Cross-Domain Business Intelligence

One problem that seems to plague organizations these days is a lack of understanding of how Business Intelligence techniques apply to more than just the typical “what’s our sales performance” question. (See my previous post for more on applying BI techniques to IT data).

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I think the root of this problem is much deeper than simply trying to understand BI technologies. I believe the problem stems from a fundamental lack of understanding how to apply a technology solution to a business problem. This may sound a bit like Dilbert-esque crazy talk, but I think I can make a pretty good case for this argument.

There’s a lot of talk and “noise” in the industry right now about “Cross Domain BI” (some call this pervasive BI, but I don’t agree with applying that term to this problem) where BI techniques are being used to tie together data from multiple dissimilar sources within an organization. This provides a unified view of just how well each aspect of the organization is performing. I think that this movement is destined for a very bumpy road unless organizations fundamentally change how they approach problem solving in general, and “BI” in particular.

Distilling the Problem

Anyone who’s been in an engineering role (not necessarily limited to software engineering by the way) for awhile has been faced with the problem of imprecise requirements or specifications. As engineers, we tend to understand how to deal with that problem (it depends a lot on the engineer, sometimes the lack of a good spec makes for a great excuse not to get the job done, or worse, leads to a product simply “built to spec” and sometimes it forces the engineer to become more involved in understanding the problem they are trying to solve) and move on. Unfortunately the trait doesn’t always hold true with those outside of engineering who typically drive Business Intelligence projects.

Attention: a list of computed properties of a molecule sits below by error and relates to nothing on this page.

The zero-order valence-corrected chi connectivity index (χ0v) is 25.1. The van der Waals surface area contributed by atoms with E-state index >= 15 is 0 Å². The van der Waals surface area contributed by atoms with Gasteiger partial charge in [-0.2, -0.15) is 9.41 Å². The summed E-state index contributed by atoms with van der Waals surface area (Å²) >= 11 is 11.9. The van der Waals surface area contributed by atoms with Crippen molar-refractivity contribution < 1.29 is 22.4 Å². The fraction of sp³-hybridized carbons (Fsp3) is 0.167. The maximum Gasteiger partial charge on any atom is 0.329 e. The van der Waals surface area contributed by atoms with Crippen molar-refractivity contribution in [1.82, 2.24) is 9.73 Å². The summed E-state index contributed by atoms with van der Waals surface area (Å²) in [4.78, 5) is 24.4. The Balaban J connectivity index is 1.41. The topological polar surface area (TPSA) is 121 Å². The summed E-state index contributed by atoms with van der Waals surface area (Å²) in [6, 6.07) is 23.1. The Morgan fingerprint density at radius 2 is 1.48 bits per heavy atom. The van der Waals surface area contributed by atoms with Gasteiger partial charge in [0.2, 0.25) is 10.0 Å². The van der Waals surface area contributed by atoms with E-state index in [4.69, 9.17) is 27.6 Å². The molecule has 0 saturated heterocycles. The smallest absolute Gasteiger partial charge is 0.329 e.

Agile Business Intelligence

I’ve made the base before that BI projects *must* be driven by Agile methodologies if they are going to succeed. The main point of my argument there is that a successful BI project must be able to adapt to changing requirements along the way, and must be extremely flexible in terms of the data provided to the end-user. I believe it’s also true that for “Cross-Domain” BI to succeed, there must be an Agile component to the business as a whole. If an organization is rigidly structured, with well-defined “silos” of information, any attempt to develop cross-domain BI will likely end up in several BI silos that ultimately become useless when combined. For a cross-domain BI project to succeed, each of the silos of information must understand how data from other silos can be used to improve their own performance. In order to accomplish this, there needs to be an over-arching description of the business goals for the BI project, as well as a description of the goals for each silo. Generally speaking, this is done by following the “Business Scenario”-focused process such as the Microsoft Solutions Framework (MSF).

This brings me back to my original point. In order to properly apply BI techniques to the “Cross Domain” problem, organizations must first understand the problem that they are trying to solve. If they do this by creating an over-arching “cross domain” Business Scenario that contains the following steps:

  1. What questions are you trying to answer?
  2. What data do you need to answer the questions?
  3. Where does the data exist?

They are more likely to succeed at delivering a useful solution. If they don’t follow this simple approach, they are likely to be left wondering what happened.

BI for the IT Guy (or Gal)

One of the things that I have struggled with in the past in explaining “my” product (Configuration Analytics Manager – CAM) to people who’ve not seen it, is connecting the dots from the “elevator pitch” to the real business proposition. When most IT people think of Business Intelligence (BI) products, they automatically think sales management or maybe they think “Advanced Reporting”. Since people generally tend to classify things into buckets that they can understand, once they hear “BI”, they’re automatically framing everything else said about the product into one of the above categories. When people hear about CAM and they hear, “It’s BI for IT data”, there is either a blank look of, “Why do I need *that*?” or even, “That’s cool, I can have charts and graphs on my reports now”.

The problem that I have with the above is IT management is a maturing industry. IT used to be the cost center that simply provided the business with the tools it needs to prosper. IT used to be “those people” that you only had to talk to when something was wrong, or when something new was needed. (Unless of course you are in IT management, in which case you only got to talk to people when something was wrong or when something new was needed). These days IT has become a first class citizen in most corporate environments, and is being seen as much more than a simple cost center. IT is being measured by much more than just how well they managed their budget.